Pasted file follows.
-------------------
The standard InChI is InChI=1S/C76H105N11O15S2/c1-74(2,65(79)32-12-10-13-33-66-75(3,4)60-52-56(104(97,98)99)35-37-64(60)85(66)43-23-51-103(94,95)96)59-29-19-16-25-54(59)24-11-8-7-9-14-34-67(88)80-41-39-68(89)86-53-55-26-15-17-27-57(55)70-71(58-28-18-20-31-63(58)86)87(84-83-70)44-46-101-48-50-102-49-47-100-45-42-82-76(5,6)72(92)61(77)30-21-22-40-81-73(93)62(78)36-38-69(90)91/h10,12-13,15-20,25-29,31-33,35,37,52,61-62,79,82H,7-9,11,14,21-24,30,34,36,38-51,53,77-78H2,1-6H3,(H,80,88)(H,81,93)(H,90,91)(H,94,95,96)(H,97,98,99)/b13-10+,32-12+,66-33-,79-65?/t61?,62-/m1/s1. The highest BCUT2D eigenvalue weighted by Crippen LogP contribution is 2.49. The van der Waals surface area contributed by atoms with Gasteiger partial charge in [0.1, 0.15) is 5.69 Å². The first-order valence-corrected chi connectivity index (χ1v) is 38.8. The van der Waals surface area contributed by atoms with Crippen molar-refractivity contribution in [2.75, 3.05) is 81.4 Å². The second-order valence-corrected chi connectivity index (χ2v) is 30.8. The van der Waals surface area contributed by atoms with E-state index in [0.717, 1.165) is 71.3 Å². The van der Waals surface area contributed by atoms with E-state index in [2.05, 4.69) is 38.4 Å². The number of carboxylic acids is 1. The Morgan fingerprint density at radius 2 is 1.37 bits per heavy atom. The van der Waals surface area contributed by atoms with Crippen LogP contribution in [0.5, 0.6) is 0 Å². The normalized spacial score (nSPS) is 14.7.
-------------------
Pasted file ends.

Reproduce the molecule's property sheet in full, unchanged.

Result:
The standard InChI is InChI=1S/C76H105N11O15S2/c1-74(2,65(79)32-12-10-13-33-66-75(3,4)60-52-56(104(97,98)99)35-37-64(60)85(66)43-23-51-103(94,95)96)59-29-19-16-25-54(59)24-11-8-7-9-14-34-67(88)80-41-39-68(89)86-53-55-26-15-17-27-57(55)70-71(58-28-18-20-31-63(58)86)87(84-83-70)44-46-101-48-50-102-49-47-100-45-42-82-76(5,6)72(92)61(77)30-21-22-40-81-73(93)62(78)36-38-69(90)91/h10,12-13,15-20,25-29,31-33,35,37,52,61-62,79,82H,7-9,11,14,21-24,30,34,36,38-51,53,77-78H2,1-6H3,(H,80,88)(H,81,93)(H,90,91)(H,94,95,96)(H,97,98,99)/b13-10+,32-12+,66-33-,79-65?/t61?,62-/m1/s1. The highest BCUT2D eigenvalue weighted by Crippen LogP contribution is 2.49. The van der Waals surface area contributed by atoms with Gasteiger partial charge in [0.1, 0.15) is 5.69 Å². The first-order valence-corrected chi connectivity index (χ1v) is 38.8. The van der Waals surface area contributed by atoms with Crippen molar-refractivity contribution in [2.75, 3.05) is 81.4 Å². The second-order valence-corrected chi connectivity index (χ2v) is 30.8. The van der Waals surface area contributed by atoms with E-state index in [0.717, 1.165) is 71.3 Å². The van der Waals surface area contributed by atoms with E-state index in [2.05, 4.69) is 38.4 Å². The number of carboxylic acids is 1. The Morgan fingerprint density at radius 2 is 1.37 bits per heavy atom. The van der Waals surface area contributed by atoms with Crippen LogP contribution in [0.5, 0.6) is 0 Å². The normalized spacial score (nSPS) is 14.7.